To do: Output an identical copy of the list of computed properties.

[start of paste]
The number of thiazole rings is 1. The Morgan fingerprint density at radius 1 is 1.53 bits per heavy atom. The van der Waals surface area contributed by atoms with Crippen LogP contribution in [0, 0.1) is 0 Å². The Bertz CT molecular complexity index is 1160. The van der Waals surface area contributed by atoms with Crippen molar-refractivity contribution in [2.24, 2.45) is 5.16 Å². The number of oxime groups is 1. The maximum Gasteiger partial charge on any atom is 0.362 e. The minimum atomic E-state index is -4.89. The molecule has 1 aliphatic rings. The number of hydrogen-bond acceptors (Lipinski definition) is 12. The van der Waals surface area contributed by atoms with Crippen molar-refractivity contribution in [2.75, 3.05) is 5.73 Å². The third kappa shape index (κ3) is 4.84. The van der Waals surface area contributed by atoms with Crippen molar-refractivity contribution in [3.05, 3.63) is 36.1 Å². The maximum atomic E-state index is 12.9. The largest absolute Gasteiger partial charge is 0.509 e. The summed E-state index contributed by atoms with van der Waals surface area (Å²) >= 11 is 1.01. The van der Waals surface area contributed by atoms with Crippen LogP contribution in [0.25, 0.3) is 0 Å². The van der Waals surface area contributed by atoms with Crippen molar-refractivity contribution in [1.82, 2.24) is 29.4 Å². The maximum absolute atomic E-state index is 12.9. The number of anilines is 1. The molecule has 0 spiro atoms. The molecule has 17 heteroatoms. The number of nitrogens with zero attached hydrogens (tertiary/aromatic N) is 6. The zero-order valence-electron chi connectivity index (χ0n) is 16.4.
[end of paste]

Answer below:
The number of thiazole rings is 1. The Morgan fingerprint density at radius 1 is 1.53 bits per heavy atom. The van der Waals surface area contributed by atoms with Crippen LogP contribution in [0, 0.1) is 0 Å². The Bertz CT molecular complexity index is 1160. The van der Waals surface area contributed by atoms with Crippen molar-refractivity contribution in [2.24, 2.45) is 5.16 Å². The number of oxime groups is 1. The maximum Gasteiger partial charge on any atom is 0.362 e. The minimum atomic E-state index is -4.89. The molecule has 1 aliphatic rings. The number of hydrogen-bond acceptors (Lipinski definition) is 12. The van der Waals surface area contributed by atoms with Crippen molar-refractivity contribution in [2.75, 3.05) is 5.73 Å². The third kappa shape index (κ3) is 4.84. The van der Waals surface area contributed by atoms with Crippen molar-refractivity contribution in [3.05, 3.63) is 36.1 Å². The maximum atomic E-state index is 12.9. The largest absolute Gasteiger partial charge is 0.509 e. The summed E-state index contributed by atoms with van der Waals surface area (Å²) >= 11 is 1.01. The van der Waals surface area contributed by atoms with Crippen LogP contribution in [0.25, 0.3) is 0 Å². The van der Waals surface area contributed by atoms with Crippen molar-refractivity contribution in [1.82, 2.24) is 29.4 Å². The maximum absolute atomic E-state index is 12.9. The number of anilines is 1. The molecule has 0 spiro atoms. The molecule has 17 heteroatoms. The number of nitrogens with zero attached hydrogens (tertiary/aromatic N) is 6. The zero-order valence-electron chi connectivity index (χ0n) is 16.4.